Hitmaker Butch Walker Comes Into Focus

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Butch Walker is the subject of the new film, 'Butch Walker: Out of Focus.'

You might not know Butch Walker’s name, but you certainly know his sound: The singer, songwriter, and producer has worked with some of the biggest hit-makers of the last decade, including Pink, Katy Perry, Weezer, and Keith Urban. You can find his work on the charts right now -- he produced the recent Taylor Swift song “Everything Has Changed,” featuring Ed Sheeran, and he co-wrote and produced Fall Out Boy’s “My Songs Know What You Did in the Dark (Light Em Up).”

But although Butch Walker spends much of his time behind the scenes, he’s led his own bands for more than twenty years. A new documentary, Butch Walker: Out of Focussheds light on Butch Walker the frontman. He's also set to release a new EP, Peachtree Battle.

Walker talks about the documentary film, his new EP, and crafting pop hits for a living.


Interview Highlights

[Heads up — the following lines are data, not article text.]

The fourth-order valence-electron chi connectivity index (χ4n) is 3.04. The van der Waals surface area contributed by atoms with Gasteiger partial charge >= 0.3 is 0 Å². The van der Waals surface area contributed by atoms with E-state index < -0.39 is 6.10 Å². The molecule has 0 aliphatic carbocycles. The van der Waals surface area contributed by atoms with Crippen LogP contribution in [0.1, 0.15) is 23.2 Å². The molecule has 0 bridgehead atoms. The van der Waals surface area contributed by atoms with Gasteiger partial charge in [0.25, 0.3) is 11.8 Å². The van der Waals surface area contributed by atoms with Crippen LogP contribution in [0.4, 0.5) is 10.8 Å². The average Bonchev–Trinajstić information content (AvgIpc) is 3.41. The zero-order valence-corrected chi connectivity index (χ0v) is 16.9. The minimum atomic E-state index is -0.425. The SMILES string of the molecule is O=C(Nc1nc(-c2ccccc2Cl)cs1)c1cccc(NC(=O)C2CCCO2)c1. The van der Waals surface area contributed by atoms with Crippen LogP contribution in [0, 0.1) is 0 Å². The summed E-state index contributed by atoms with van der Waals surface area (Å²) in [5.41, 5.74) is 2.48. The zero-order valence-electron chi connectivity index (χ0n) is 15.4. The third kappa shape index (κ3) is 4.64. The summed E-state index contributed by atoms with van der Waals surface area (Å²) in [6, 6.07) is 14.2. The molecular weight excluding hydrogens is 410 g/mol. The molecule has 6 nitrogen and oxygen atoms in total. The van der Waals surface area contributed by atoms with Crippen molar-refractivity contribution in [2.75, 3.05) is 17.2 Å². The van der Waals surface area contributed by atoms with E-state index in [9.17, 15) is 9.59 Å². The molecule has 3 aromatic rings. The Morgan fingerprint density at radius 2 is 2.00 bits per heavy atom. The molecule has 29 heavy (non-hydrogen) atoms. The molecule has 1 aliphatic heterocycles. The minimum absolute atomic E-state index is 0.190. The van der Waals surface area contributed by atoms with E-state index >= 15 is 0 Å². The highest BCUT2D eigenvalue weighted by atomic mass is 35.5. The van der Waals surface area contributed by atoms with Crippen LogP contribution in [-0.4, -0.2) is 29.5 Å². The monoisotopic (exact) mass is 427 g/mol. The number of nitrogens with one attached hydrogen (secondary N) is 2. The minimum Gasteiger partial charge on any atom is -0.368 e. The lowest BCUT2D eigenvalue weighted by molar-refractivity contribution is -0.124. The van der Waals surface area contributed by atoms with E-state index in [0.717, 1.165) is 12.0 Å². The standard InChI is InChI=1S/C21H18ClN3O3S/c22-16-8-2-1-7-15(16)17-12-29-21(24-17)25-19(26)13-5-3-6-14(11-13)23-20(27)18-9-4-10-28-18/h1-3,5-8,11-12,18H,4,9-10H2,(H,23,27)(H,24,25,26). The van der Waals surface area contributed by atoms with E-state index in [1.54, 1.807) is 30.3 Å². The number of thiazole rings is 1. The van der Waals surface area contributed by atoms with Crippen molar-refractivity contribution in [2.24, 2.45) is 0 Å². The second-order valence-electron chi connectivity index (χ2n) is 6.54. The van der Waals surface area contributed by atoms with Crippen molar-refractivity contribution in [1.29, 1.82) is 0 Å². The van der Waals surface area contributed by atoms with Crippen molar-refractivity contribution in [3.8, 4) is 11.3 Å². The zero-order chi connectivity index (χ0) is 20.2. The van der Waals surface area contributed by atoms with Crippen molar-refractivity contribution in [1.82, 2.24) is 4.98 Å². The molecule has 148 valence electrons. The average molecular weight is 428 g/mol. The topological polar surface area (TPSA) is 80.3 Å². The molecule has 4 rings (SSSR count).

Butch Walker, on following his true passion — making his own music:

Honestly — and I know it sounds kind of silly for me to say — I love making the money from [writing and producing], but I don’t care about it as much as I care about making music… I think a lot of people that don’t know that might think, “Oh, that’s funny, you sing too?” I heard that so many times of the last ten years. People saying, “You do your own music?” Like they’re really surprised.

On writing songs that aren't necessarily pop hits:

[My fans] really like the narrative. They like the storytelling. And to me, it’s always been about that. My favorite songwriters were that way. You didn’t look at a Tom Waits catalog or look at a Dylan catalog or even Springsteen’s vast catalog and say that all these were hits, because they weren’t.



On the separation between his own material and the songs he writes for others:

If I’m going to write a song that’s, say, loosely based on a fishing trip with my father when I was young, you’re not just going to go pitch that to Katy Perry. It’s not going to work. I respect the distance between those two, and it doesn’t mean that I didn’t grow up on AM and FM radio, because I did. That’s why I embrace pop music and I embrace working on it for other people. But I just think for my own [music], I don’t get that much satisfaction by making a super simple [song].